For more information or to RSVP, please call University Advancement at 1-866-552-2582 or e-mail Business Attire

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Save the date Sunday, August 24, 2014

Coutts Centre for Western Canadian Heritage | Nanton, Alta.

Come explore the Coutts Centre for Western Canadian Heritage, take part in art activities and enjoy the music of the U of L Jazz Combo. For more information visit

Call for artists Visual artists are invited to spend the day painting or sketching, using the incredible Coutts property as inspiration. Artists interested in participating in the event can also take part in an exhibition of their work at the U of L’s Dr. Foster James Penny Building in Lethbridge, Alta. from October 4 - 9, 2014. For more information or to pre-register, please contact Alumni Relations at or call 1-866-552-2582.

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If you’ve moved, changed jobs, got married or done something amazing, we’d love to know!is celebrating its 45th anniversary The University of Lethbridge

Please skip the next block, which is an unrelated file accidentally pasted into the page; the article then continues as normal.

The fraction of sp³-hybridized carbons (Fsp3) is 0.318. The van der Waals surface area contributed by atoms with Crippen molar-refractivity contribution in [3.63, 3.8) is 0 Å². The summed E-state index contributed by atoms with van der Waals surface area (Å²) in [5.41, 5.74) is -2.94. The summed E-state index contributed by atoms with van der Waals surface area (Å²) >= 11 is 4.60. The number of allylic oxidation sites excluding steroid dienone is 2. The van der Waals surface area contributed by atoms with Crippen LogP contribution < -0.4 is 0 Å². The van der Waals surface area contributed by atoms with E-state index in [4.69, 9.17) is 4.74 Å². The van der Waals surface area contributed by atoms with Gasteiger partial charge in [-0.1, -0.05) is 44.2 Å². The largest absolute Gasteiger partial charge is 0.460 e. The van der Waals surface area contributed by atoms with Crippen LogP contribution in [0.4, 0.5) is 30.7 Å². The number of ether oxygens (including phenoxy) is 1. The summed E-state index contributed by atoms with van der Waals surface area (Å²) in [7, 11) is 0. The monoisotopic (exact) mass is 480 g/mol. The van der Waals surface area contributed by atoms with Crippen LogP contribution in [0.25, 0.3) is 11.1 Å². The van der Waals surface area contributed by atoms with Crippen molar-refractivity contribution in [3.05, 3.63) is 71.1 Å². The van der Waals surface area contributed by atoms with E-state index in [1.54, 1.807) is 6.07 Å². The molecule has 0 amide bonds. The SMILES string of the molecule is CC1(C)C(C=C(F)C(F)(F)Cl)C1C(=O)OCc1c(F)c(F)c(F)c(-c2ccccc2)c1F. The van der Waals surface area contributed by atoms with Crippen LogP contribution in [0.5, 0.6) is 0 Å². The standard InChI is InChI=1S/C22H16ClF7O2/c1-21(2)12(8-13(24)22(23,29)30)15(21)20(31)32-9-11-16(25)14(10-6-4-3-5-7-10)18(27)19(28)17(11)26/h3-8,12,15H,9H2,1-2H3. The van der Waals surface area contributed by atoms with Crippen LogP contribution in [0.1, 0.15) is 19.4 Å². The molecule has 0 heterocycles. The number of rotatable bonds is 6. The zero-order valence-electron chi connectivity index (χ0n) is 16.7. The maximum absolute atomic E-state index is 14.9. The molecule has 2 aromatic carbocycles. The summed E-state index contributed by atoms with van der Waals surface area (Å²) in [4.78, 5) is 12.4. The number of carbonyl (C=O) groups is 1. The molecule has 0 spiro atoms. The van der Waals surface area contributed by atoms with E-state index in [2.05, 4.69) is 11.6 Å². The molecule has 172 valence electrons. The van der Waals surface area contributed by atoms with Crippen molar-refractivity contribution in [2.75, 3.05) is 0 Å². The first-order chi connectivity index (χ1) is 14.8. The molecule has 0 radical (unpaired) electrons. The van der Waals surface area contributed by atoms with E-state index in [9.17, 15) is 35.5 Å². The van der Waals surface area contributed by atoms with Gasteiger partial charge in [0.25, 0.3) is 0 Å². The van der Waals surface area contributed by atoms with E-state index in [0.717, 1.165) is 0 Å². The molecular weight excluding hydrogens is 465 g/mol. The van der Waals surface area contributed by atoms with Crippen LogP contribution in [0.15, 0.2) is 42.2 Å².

this year and is inviting all alumni and friends back to campus for Please let us know: Homecoming 2012, a weekend of lectures and lunches, tours and • Your active e-mail address • Iftalks, you’ve dinners moved andand your dialogue. address has changed • If you’re a U of L family and you’d like to receive only one issue of SAM • If you’d like to receive SAM electronically

We hope you’ll join us as we celebrate all that is the U of L – E-Newsletter: When you For thinkmore backinformation to your U oforL days, what do remember? past, e-newsletter, present and future. to register, visityou with Aperture, the U of L’s official will keep you up-to-date with what’s happening your University throughout the year. LookingIt may for beexciting opportunities to connect and become involved? the friendships you made, the Share your experience. Help us inspire Sign up today. professors who helped you along the way, the next generation of U of L students the view of UHall nestled in the coulees, cheering on the Horns or the feeling you had when you crossed the stage at convocation.

Story ideas: There is nothing more exciting than receiving story ideas from alumni. Today, your university is one of Canada’s Have an idea for a future story, e-mail:leading universities, recognized as

Canada’s Research University of the Year (Undergraduate Category) and ranked as one of Canada’s top-three undergraduate universities in Maclean’s.

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Publications Mail Agreement No. 0040011662 Return undeliverable Canadian addresses to: University Advancement University of Lethbridge 4401 University Drive W. Lethbridge, AB T1K 3M4

and encourage someone you know to apply now.